Tangible results so far are nil. Clearly democracy is fragile and difficult to bring about in places where people have been used to dictatorial governments. And let's face it:  democracy is not doing very well even in Europe. Apart from the well-known shortcomings in countries like Russia, Ukraine and Belarus, we are now experiencing the surprising spectacle of Hungary, in the very heart of Europe, slowly but surely moving towards an autocratic system: Victor Orban's government has already muzzled the press and moved to take control of the Hungarian Central Bank, denying it the independence that is essential for a central bank to function properly. 

Moreover, the democratic system weakens a country's ability to govern, in particular its foreign policy whenever an election is on the horizon: politicians worry more about scurrying around for votes than about managing the state. In 2012, this is going to be the case for several countries including France but most importantly for the United States, still the prime player among nations. Well, don't expect the US to play much in 2012!

2. The Limits of Nuclear Power: How can we ever forget the Fukushima drama? Many countries drew lessons immediately, prime among them Germany that gave up its nuclear program and turned resolutely to green energies. 

But Germany's example hasn't been followed - least of all by France that continues to bet on nuclear power - not surprising given its investment in it (read: Areva). Oddly enough, Japan itself is vacillating and clearly hasn't decided yet on its course of action - though it's likely to continue to cling to nuclear power as the more economic solution. These hesitations are echoed at the ground level in Japan where the villages hit by the tsunami still haven't decided to move uphill and appear to stay put in their original site in spite of the obvious dangers.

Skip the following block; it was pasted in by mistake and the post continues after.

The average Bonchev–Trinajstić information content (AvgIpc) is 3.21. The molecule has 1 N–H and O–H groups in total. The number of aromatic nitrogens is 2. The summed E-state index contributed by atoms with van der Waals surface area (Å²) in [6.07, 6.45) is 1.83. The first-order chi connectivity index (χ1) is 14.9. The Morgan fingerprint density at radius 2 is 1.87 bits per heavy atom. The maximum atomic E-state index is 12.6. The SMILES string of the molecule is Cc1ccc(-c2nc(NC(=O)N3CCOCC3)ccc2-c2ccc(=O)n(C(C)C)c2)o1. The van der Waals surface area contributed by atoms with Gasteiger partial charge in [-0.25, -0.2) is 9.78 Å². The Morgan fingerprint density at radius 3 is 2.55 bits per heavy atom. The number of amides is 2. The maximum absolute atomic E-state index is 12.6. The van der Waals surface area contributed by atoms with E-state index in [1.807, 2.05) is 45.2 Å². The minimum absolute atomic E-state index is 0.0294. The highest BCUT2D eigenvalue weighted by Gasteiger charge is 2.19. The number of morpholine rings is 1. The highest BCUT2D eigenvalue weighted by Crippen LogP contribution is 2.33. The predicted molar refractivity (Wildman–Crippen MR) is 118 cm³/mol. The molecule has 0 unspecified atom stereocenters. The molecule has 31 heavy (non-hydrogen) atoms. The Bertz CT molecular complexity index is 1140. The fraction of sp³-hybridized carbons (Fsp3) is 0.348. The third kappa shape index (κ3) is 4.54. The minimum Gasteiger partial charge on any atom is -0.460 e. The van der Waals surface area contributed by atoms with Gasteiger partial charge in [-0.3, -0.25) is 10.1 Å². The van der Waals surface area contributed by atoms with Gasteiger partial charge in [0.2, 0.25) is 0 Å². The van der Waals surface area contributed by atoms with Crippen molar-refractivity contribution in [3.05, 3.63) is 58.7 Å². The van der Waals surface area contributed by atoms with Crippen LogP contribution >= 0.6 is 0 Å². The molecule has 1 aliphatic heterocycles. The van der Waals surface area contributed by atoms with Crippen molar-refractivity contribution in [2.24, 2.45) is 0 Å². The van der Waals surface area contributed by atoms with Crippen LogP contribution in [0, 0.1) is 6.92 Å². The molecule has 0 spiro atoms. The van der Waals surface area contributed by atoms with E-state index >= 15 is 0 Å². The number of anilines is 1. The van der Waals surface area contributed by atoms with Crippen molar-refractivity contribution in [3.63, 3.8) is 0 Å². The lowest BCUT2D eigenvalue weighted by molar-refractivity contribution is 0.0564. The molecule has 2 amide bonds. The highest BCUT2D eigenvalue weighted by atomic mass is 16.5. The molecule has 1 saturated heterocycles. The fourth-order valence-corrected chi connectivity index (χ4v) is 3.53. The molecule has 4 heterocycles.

The upshot? Nuclear power is going to cost more but it won't fade away in spite of all the dangers...

3. The Incapacity of the Political Class to Manage a Modern State. This is perhaps the most surprising lesson of 2011. For the first time it has become crystal clear to everyone that the political class tends to fall into its political games rather than pay attention to governing the state - admittedly a very difficult proposition for politicians who are generally untrained as managers and are only good at public speaking and shaking hands. The modern state is highly complex and subject to a variety of economic pressures and social challenges - none of which politicians are prepared for. Indeed, they are never voted in for their capacity to manage the state. They get votes for their pleasant look and attractive demeanour. 

The case of Belgium that went nearly two years without a government underlines how useless the political class really is. It showed that a modern state can perfectly well be run by its bureaucracy. It really only needs a government to handle foreign affairs - not particularly a pressing issue for Belgium that has its foreign policy embedded in the European Union. 

When the Euro crisis took a bad turn for Greece and Italy, both countries ditched their politicians and resorted to technocrats to resolve their problems. Does this mean the technocrats are not democratically legitimate? No, because in each case, these technocratic governments obtained a vote of confidence from their respective parliaments.  How well they will manage the crisis has yet to be seen, but one thing is certain: for the first time, politicians have accepted to let people savvier than themselves run the state. There is little doubt that a failure of Monti in Italy and Papademos in Greece will signal the end of the Euro. If they can't do it, no one can.

There were many other major events in 2011, chief among them the Euro crisis, but I've picked out those who seemed most promising in heralding change. 

Will 2012 be the year that democracy and human rights win in the Middle East? That nuclear power is reined in within the limits of prudence and reason? That the political class recognizes its managerial limitations and allows technocrats to be in charge of crisis management? 

What's your take? Do you think we will apply the lesson learned in 2012?